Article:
The radar investigation shows that south polar region of Mars is made of many layers of ice and dust down to a depth of about 1.5 km in the 200 km-wide area analyzed in this study. A particularly bright radar reflection underneath the layered deposits is identified within a 20 km-wide zone.
Analysing the properties of the reflected radar signals and considering the composition of the layered deposits and expected temperature profile below the surface, the scientists interpret the bright feature as an interface between the ice and a stable body of liquid water, which could be laden with salty, saturated sediments. For MARSIS to be able to detect such a patch of water, it would need to be at least several tens of centimeters thick.
“This subsurface anomaly on Mars has radar properties matching water or water-rich sediments,” says Roberto Orosei, principal investigator of the MARSIS experiment and lead author of the paper published in the journal Science today.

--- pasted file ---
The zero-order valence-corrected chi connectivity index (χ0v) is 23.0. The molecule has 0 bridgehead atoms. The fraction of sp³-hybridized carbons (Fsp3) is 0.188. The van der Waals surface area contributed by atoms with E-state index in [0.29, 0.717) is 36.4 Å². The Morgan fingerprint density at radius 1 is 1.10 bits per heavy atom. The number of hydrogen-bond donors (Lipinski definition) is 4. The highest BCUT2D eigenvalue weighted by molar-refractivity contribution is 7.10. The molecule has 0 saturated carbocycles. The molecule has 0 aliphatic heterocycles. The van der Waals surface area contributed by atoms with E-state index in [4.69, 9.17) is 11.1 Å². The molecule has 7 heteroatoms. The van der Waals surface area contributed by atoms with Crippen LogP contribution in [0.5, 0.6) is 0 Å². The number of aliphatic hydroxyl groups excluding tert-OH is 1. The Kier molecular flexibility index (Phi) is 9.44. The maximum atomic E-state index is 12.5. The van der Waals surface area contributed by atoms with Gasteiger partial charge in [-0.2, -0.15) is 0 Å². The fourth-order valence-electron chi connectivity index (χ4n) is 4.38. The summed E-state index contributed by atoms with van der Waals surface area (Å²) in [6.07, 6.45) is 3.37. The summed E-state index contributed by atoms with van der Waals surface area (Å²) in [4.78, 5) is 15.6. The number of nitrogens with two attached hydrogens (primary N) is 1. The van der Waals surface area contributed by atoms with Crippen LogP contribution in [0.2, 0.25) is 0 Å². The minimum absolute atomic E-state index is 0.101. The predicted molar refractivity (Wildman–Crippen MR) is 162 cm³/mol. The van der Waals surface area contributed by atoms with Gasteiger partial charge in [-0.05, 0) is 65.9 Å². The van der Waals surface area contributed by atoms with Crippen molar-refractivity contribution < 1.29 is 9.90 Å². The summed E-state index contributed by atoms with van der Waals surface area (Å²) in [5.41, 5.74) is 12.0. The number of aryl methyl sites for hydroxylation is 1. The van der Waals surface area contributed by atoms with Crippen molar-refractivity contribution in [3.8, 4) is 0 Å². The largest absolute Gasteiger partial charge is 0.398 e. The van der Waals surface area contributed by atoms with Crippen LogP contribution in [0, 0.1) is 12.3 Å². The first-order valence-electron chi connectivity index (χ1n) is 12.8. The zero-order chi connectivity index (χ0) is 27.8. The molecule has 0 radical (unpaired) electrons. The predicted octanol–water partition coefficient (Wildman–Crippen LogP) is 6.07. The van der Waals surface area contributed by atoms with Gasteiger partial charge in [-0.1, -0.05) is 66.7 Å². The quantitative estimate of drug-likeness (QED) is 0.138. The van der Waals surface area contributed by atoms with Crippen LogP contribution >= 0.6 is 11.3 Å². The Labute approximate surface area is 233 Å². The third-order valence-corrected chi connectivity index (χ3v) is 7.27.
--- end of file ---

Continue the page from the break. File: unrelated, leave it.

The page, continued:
“This is just one small study area; it is an exciting prospect to think there could be more of these underground pockets of water elsewhere, yet to be discovered.”
Until now evidence from the Mars Advanced Radar for Subsurface and Ionosphere Sounding instrument, MARSIS, the first radar sounder ever to orbit another planet, remained inconclusive.
It has taken the persistence of scientists working with this subsurface-probing instrument to develop new techniques in order to collect as much high-resolution data as possible to confirm their exciting conclusion.
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